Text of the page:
Operating Records the Smaller Water Works Should Keep

Operating Records the Smaller Water Works Should Keep

Should Show All the Facts Relating to Operation of Plant—Value of Records to Superintendent and Operator in Case of Future Extensions

IN this paper the author emphasizes the equal necessity for small water works to keep efficient records as for those of larger cities. He points out the various advantages which accrue from systematic, efficient and carefully kept water works records.

During the past four years the writer has for one purpose or another had occasion to inquire for the operating records at a number of small water works plants in Iowa. Generally the result of these inquiries has been finding that there are very few such records. The value of operating records in large water works plants is accepted without question and the forms in which such records are kept are becoming more standardized each year. Is there any factor which depends on the size of a water works plant which determines whether or not operating records are worth keeping? It is the purpose of this paper to point out the value of operation records, to discuss the existing situation, to suggest methods of improvement and if possible to start a discussion on a subject which appears to deserve the attention of water works men.

Defining Small Water Works

It is rather difficult to define the term small water works. In a paper on “Modern Pumps for Small Water Works,” which was read before the New England Water Works Association in 1920. C. W. Fulton includes under Small Water Works those plants which have a daily capacity of three million gallons or less. (NOTE—See FIRE AND WATER ENGINEERING, p. 323, Feb. 11, 1920—EDITOR.) Such a classification may perhaps serve the purpose of this discussion although the writer feels that in the Iowa plants whose capacity is 500,000 gallons or more per day, some effort is generally made to keep records of operation. While in most cases these records can be improved—particularly in those plants which under our classification may be called small water works—it is in the smaller plants whose capacity is less than 500,000 gallons per day that the greatest improvement can be made. Definite data concerning the number of these plants is not available but from such information as could be obtained the writer estimates that out of 500 plants in Iowa 490 would be classed as small water works and of this number, 464 have a capacity of less than 500,000 gallons per day.

The records which ought to be kept at a water works plant should show all facts relating to the operation of the plant. In a broad sense the keeping of such records may be called bookkeeping or accounting. However, properly kept records will not only show costs of operation, but will also show pertinent facts in regard to the quality of the product and point to reasons for variations in quality. A successful water works plant is one which supplies water which is satisfactory from every standpoint to its customers, and also gives good service at a minimum cost. The facts in regard to the operation of such a plant should be kept in permanent form so that they may be always available. We profit by experience—the operating records should be a complete record of experience obtained in operating a water works plant. When it is too late we often find that the memory of the plant superintendent is not as trustworthy as a written record.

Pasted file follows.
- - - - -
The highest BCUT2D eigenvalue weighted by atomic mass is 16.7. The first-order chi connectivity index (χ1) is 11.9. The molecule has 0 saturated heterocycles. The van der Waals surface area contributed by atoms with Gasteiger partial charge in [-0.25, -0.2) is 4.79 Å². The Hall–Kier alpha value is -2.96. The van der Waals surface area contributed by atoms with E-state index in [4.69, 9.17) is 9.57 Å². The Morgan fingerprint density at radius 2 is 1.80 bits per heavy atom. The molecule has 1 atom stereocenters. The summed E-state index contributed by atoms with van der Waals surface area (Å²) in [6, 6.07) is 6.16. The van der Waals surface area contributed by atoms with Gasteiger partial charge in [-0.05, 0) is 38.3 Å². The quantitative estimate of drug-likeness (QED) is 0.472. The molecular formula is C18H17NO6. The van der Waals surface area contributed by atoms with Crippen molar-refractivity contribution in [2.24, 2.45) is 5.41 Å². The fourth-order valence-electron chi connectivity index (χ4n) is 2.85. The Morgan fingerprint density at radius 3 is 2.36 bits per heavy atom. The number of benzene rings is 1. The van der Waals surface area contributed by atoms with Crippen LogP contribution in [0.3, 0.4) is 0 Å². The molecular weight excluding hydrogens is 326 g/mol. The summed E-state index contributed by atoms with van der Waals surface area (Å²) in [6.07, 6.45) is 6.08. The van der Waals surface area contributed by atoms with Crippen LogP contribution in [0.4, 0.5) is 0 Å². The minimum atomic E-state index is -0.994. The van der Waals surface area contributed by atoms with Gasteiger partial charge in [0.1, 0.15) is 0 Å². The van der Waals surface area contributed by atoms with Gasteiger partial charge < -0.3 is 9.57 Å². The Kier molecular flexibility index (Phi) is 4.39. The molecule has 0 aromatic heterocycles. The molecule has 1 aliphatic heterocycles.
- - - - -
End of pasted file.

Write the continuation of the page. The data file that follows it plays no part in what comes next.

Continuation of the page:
The operating records should include an inventory of all plant equipment, a record of the amount of water furnished to the distribution system each day, amount of power used per day, pressure maintained, occurrence of fires, labor costs, plans of the distribution system, all changes in the distribution system, installation and removal of meters, meter testing, quantities of chemicals used for treatment, data concerning treatment, and the results of the examination of all samples of water which are analyzed to determine the quality. It is probable that other items should be included—this is not a complete list by any means and is offered only for the purpose of suggesting what the writer has in mind when he uses the term operating records. It will be noted that aside from labor costs which are a factor of operating costs the financial items are not included and the reason for this omission is that such records do not always come under the province of the superintendent of water works. It is not our purpose to discuss the determination of water sales rates.

Value of Records to Operator

The operating records should be of the greatest value to the plant operator. Such records ought to enable him to operate the water works plant in the most efficient manner. The efficiency of the plant units as well as efficiency of the plant as a whole can be determined. If the plant is not operated continuously a study of the operating records should show at what times and for how long a period the plant can be most economically run. It should show him the variations in quantity of water available at the source of supply and the variation in ordinary demand together with the effect of fire demand. The record would show the effect of the seasons both on the quantity and quality of water and on the plant and distribution system. Some one will say that the old operator knows these things. In a general way this is true but such information cannot be as reliable as the written record, and the new man coming on to the job does not inherit his predecessor’s memory! Properly kept operating records should be invaluable to the man who makes them.